illinois & iowa | train 3
Princeton, Illinois is our first announced stop, although we stopped in Naperville earlier on the way out of Chicagoland. It is “not, I repeat, not a smoke stop,” our conductor says. That will be Galesburg—45 minutes after Princeton. I have been watching the small towns slip by between the long stretches of dormant fields. The last one had a pudgy building titled “Feed Store,” a clearly identifiable local bar, and a red church all sitting on main street as if they were waiting at the barber’s for a trim and some local gossip. A few minutes ago I became aware that I’d been thinking that we had another train near us. Maybe it was distant, but it had been with us for a while. The thick dissonance of a train whistle was faint but detectable in echoes and between the clear click and rush of our own noise. My only question: how could another train follow us for as long as it had? Do they let them follow that closely? There doesn’t seem to be another visible set of tracks. After about 30 minutes, whistle still with us, the solution occurred to me. WE’RE a train. We’ve got our own train whistle. We don’t have some sorta of train shadow. We’re the ones making the noise.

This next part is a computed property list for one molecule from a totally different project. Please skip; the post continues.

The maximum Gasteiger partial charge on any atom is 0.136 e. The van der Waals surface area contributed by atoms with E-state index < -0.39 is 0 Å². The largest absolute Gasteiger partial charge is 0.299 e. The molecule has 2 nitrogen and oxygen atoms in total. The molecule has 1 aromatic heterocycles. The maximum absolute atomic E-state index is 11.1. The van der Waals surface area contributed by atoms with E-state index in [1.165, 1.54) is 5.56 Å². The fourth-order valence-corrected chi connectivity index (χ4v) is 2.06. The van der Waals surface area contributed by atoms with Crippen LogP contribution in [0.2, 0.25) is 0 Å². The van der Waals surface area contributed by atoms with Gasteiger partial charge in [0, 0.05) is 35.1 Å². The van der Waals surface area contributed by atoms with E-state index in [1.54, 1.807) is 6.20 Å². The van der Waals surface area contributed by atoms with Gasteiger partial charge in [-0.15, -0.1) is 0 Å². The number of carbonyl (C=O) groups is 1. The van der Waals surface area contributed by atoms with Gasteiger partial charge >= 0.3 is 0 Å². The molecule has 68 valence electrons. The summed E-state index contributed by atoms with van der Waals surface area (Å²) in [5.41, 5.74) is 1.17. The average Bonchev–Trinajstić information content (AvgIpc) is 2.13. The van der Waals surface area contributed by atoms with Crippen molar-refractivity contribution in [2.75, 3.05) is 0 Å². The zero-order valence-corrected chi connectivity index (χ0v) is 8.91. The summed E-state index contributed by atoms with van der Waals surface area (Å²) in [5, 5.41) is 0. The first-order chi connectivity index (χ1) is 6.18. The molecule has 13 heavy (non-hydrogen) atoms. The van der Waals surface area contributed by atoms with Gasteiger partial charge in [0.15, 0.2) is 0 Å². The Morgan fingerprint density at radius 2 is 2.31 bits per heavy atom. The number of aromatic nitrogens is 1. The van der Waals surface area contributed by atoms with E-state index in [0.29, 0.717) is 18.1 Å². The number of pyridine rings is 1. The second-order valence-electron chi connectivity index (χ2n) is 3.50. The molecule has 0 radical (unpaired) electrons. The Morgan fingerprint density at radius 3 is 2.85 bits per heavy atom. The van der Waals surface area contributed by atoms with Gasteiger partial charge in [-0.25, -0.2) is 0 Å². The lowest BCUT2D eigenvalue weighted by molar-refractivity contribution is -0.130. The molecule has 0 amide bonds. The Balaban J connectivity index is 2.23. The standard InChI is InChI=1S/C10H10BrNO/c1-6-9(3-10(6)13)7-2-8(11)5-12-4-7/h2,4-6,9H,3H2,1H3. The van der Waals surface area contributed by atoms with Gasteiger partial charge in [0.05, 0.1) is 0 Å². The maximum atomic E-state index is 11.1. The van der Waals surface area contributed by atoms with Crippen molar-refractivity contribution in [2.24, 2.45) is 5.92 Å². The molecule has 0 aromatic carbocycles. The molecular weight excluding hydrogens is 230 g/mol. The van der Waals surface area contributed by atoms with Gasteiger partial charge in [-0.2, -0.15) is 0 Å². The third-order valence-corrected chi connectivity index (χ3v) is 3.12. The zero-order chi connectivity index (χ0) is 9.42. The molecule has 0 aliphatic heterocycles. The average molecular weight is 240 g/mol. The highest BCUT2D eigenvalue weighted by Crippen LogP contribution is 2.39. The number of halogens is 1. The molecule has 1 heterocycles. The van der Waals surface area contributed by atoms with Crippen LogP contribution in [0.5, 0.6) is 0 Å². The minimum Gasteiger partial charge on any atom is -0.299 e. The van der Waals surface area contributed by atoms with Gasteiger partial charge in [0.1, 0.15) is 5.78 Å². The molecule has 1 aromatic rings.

Ate dinner with an elderly man named Rich, and a young guy from coach named Nick. Both were polite in the classic sense. I guess I was too. “Pass the pepper, please.” I thought it would be easier to come up with things to talk about, but the conversation was mostly a bust. Rich is a regular Amtrak rider, so you had that to talk about for a while. Nick’s first time on the train too, but he didn’t have a lot to say. He’s going to Denver to look for work. He has family there.
I had a steak, which is pretty unusual for me, but among the options (shrimp scampi, buffalo meatloaf, turkey and stuffing) it didn’t seem like there was much of a choice. Overall, sorta fun doing the dining car thing for the first time, but I hope the experience improves. I think just having daylight out the windows will make it more fun. Once it gets fully dark the glass becomes glossy black.
And now I’m laying here in my car made into a bed, wondering if I’m going to be able to sleep with the train rocking back and forth. They said you could get used to it, but it’s not how I thought it would be—rhythmic and soothing. More jarring and sudden in unannounced spurts. We’ll see.
My internet signal has vanished, so this may have to wait until morning.